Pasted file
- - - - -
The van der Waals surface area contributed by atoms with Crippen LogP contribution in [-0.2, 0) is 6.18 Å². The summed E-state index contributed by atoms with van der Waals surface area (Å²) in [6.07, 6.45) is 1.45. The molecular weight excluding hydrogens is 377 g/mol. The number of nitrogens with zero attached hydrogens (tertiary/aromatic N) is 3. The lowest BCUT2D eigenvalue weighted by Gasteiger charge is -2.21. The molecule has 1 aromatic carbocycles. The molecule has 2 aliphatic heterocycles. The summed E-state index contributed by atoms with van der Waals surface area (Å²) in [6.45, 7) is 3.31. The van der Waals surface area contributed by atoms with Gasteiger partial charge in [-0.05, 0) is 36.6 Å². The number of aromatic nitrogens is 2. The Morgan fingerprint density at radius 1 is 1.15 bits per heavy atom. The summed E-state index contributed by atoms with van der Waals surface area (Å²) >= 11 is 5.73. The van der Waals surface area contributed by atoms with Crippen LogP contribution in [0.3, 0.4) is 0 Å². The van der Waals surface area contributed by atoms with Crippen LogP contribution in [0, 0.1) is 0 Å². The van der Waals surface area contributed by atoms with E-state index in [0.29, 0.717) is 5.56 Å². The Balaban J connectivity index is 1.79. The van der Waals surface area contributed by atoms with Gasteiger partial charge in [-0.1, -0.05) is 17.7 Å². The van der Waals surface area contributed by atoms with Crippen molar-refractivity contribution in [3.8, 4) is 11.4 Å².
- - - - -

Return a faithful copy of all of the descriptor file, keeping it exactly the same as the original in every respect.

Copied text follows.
The van der Waals surface area contributed by atoms with Crippen LogP contribution in [-0.2, 0) is 6.18 Å². The summed E-state index contributed by atoms with van der Waals surface area (Å²) in [6.07, 6.45) is 1.45. The molecular weight excluding hydrogens is 377 g/mol. The number of nitrogens with zero attached hydrogens (tertiary/aromatic N) is 3. The lowest BCUT2D eigenvalue weighted by Gasteiger charge is -2.21. The molecule has 1 aromatic carbocycles. The molecule has 2 aliphatic heterocycles. The summed E-state index contributed by atoms with van der Waals surface area (Å²) in [6.45, 7) is 3.31. The van der Waals surface area contributed by atoms with Gasteiger partial charge in [-0.05, 0) is 36.6 Å². The number of aromatic nitrogens is 2. The Morgan fingerprint density at radius 1 is 1.15 bits per heavy atom. The summed E-state index contributed by atoms with van der Waals surface area (Å²) >= 11 is 5.73. The van der Waals surface area contributed by atoms with Crippen LogP contribution in [0.3, 0.4) is 0 Å². The van der Waals surface area contributed by atoms with Crippen LogP contribution in [0, 0.1) is 0 Å². The van der Waals surface area contributed by atoms with E-state index in [0.29, 0.717) is 5.56 Å². The Balaban J connectivity index is 1.79. The van der Waals surface area contributed by atoms with Gasteiger partial charge in [-0.1, -0.05) is 17.7 Å². The van der Waals surface area contributed by atoms with Crippen molar-refractivity contribution in [3.8, 4) is 11.4 Å².